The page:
When someone has a perforation or other damage to their nose, they may develop allergy-like symptoms. These include:
- Runny nose
- Stuffy nose or congestion
- Feeling like something is blocking the nasal passage
- Noticing bad smells
- A decreased ability to smell
- A whistling sound while breathing
Another symptom is frequent lung and sinus infections. The nose’s job is to clean out the air as someone breathes in, so if a person has nasal damage, more bacteria and fungus may get into their airways.
Sometimes, cocaine is laced with Levamisole, a parasite medication. This can cause extra damage to the nose. When people use cocaine that has Levamisole, the skin on the nose, face and limbs may blacken, rot and fall off.
Reversing Cocaine-Induced Nose Damage
The best way to prevent nose damage is to stop using cocaine altogether. However, people who use cocaine can try some strategies that will help reduce harm. Chopping cocaine into a very fine powder, alternating nostrils and diluting the drug with water may help decrease the damage caused by snorting.
Some nose damage will heal on its own. Sores or ulcers can often heal over time once someone has stopped using cocaine. Saline rinses can also help if someone is experiencing dryness. Nasal sprays that have medication in them should usually be avoided, however, because they can make dryness worse.
Some damage is permanent and won’t get better without help from a doctor. If someone has a full perforation through their septum or the roof of their mouth, it won’t heal on its own. Someone who is experiencing chronic symptoms of nasal damage should talk to an ear, nose and throat (ENT) doctor as soon as possible before the damage gets worse.
When someone has extensive damage to their face after using cocaine, nose surgery is usually necessary. Internal damage may be permanent and can cause lasting problems. In some cases, doctors may need to reconstruct the nose with plastic surgery. They will usually take bone and skin from other places on the face, such as the cheek or forehead, and use it to rebuild the nose. Multiple surgeries are often needed, and the patient will have to wait several months between each surgery to allow scar tissue to heal. This process can be painful, expensive and long. Additionally, many doctors won’t perform this surgery unless patients have been cocaine-free for many months. The sooner someone goes to see a doctor, however, the better their chances of minimizing damage and healing successfully.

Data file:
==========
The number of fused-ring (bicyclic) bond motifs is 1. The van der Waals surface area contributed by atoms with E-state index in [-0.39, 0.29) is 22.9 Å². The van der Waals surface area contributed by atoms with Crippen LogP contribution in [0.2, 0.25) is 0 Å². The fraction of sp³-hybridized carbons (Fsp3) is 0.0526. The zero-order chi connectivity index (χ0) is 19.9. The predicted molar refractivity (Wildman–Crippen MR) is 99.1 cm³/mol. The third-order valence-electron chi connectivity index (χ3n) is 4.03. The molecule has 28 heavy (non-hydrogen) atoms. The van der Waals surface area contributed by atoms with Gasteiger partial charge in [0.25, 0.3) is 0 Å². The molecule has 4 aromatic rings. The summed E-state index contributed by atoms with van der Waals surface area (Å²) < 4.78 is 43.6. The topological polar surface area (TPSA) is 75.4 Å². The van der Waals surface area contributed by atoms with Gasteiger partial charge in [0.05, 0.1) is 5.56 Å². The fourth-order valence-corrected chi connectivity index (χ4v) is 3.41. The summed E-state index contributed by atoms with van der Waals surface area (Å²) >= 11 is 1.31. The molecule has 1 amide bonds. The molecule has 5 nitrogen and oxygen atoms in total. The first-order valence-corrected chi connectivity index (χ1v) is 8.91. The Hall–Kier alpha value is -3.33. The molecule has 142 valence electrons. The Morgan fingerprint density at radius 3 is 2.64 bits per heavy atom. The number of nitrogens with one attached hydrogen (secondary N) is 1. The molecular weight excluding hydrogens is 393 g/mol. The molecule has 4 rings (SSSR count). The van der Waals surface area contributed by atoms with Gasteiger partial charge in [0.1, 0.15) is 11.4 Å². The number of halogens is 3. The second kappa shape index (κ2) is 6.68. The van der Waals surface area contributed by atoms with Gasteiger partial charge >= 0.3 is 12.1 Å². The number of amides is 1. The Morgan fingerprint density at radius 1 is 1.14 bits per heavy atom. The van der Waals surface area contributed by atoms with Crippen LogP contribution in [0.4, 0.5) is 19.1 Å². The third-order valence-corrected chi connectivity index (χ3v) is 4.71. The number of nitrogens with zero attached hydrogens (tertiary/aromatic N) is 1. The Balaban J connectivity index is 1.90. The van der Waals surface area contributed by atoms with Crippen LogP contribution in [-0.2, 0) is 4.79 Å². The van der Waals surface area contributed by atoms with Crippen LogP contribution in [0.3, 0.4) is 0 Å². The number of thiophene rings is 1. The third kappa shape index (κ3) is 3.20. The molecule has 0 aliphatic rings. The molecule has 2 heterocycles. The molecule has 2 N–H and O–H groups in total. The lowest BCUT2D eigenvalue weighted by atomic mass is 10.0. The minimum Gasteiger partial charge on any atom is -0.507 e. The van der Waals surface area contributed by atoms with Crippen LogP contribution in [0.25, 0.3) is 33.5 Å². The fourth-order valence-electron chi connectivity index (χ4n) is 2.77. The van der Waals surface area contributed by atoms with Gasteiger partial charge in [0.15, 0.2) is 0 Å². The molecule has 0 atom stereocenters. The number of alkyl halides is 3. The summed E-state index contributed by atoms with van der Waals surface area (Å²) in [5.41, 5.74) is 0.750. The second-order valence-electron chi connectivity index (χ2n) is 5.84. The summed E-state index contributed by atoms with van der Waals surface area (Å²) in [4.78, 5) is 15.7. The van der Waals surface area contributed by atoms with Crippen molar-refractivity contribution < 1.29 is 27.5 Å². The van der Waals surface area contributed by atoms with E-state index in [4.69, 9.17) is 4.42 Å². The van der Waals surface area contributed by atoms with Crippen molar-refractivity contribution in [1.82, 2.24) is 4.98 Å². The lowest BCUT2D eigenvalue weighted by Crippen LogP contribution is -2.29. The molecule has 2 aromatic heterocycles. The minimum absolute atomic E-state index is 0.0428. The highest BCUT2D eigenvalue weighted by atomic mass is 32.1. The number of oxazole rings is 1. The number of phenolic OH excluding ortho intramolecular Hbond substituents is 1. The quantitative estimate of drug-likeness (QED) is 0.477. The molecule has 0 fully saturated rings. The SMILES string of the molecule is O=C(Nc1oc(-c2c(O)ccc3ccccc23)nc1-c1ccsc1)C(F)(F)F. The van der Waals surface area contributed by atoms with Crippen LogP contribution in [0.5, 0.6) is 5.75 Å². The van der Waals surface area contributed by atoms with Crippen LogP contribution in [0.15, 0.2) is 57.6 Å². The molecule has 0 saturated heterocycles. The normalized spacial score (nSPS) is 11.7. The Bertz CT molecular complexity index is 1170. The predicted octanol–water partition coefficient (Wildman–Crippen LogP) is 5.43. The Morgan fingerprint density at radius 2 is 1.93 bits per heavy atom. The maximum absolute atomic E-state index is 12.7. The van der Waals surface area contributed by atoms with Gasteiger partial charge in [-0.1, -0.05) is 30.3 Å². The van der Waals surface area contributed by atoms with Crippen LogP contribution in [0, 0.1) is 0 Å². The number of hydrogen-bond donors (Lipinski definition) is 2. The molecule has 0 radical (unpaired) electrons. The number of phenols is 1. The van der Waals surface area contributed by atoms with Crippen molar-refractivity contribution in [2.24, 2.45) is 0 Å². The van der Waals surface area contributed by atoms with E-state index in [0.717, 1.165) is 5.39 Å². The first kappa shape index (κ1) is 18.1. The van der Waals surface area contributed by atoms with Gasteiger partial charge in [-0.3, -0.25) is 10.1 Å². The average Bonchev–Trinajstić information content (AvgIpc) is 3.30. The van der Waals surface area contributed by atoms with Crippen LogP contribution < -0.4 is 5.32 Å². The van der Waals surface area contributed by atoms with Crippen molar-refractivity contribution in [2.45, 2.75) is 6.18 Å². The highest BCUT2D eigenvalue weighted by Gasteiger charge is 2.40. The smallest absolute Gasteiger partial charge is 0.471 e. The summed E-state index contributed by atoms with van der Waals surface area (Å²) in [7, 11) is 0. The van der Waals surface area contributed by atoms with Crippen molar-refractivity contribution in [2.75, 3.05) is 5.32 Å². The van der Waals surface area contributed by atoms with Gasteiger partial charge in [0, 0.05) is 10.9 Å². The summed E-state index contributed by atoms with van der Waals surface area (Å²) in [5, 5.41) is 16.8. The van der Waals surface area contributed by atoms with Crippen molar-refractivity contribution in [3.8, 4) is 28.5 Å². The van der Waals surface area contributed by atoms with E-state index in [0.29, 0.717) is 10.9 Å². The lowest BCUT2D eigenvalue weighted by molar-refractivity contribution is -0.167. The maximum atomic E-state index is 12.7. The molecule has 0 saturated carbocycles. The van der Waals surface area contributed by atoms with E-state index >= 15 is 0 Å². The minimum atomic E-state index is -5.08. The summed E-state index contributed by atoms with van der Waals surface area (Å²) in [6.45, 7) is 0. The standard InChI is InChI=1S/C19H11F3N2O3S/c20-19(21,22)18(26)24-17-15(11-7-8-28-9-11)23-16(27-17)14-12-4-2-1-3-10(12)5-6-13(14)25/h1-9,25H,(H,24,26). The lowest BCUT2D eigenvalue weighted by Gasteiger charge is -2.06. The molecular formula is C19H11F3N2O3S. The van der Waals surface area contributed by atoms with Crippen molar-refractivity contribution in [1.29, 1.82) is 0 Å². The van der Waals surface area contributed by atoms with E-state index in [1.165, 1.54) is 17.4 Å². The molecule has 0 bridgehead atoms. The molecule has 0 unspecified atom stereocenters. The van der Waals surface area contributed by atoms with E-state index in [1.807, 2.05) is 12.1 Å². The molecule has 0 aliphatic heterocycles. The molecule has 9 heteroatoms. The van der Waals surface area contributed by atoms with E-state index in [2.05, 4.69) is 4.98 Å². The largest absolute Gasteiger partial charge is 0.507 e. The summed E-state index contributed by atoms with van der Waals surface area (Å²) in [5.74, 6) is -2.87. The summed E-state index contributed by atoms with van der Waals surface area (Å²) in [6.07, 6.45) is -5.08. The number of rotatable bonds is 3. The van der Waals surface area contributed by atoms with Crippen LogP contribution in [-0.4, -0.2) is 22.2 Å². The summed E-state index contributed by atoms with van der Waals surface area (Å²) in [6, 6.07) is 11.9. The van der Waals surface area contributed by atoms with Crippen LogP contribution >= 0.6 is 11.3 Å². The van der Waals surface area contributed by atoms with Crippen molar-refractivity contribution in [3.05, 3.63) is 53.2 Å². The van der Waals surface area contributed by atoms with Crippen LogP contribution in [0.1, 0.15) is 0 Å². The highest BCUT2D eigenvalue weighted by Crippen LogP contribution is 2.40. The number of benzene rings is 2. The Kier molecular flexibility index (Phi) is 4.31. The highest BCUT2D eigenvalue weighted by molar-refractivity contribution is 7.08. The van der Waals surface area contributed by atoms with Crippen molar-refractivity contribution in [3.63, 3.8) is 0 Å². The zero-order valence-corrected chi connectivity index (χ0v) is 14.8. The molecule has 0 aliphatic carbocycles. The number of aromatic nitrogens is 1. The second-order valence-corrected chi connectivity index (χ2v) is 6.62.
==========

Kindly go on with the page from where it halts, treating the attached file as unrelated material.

If you’re finding it hard to stop using cocaine or are experiencing issues related to your drug use, The Recovery Village Ridgefield can help. Contact us today to learn about different treatment programs that can help you or a loved one recover and lead a healthier life.
Metzinger, Stephen; Guerra, Aldo. “Diagnosing and treating nasal septal perforations.” Aesthetic Surgery Journal, September 2005. Accessed September 26, 2019.
Munoz, C., et al. “Cocaine-Levamisole Induced Vasculitis: A Series of 11 Cases.” Annals of the Rheumatic Diseases, 2016. Accessed September 26, 2019.
National Institute on Drug Abuse. “How is cocaine used?” May 2016. Accessed September 26, 2019.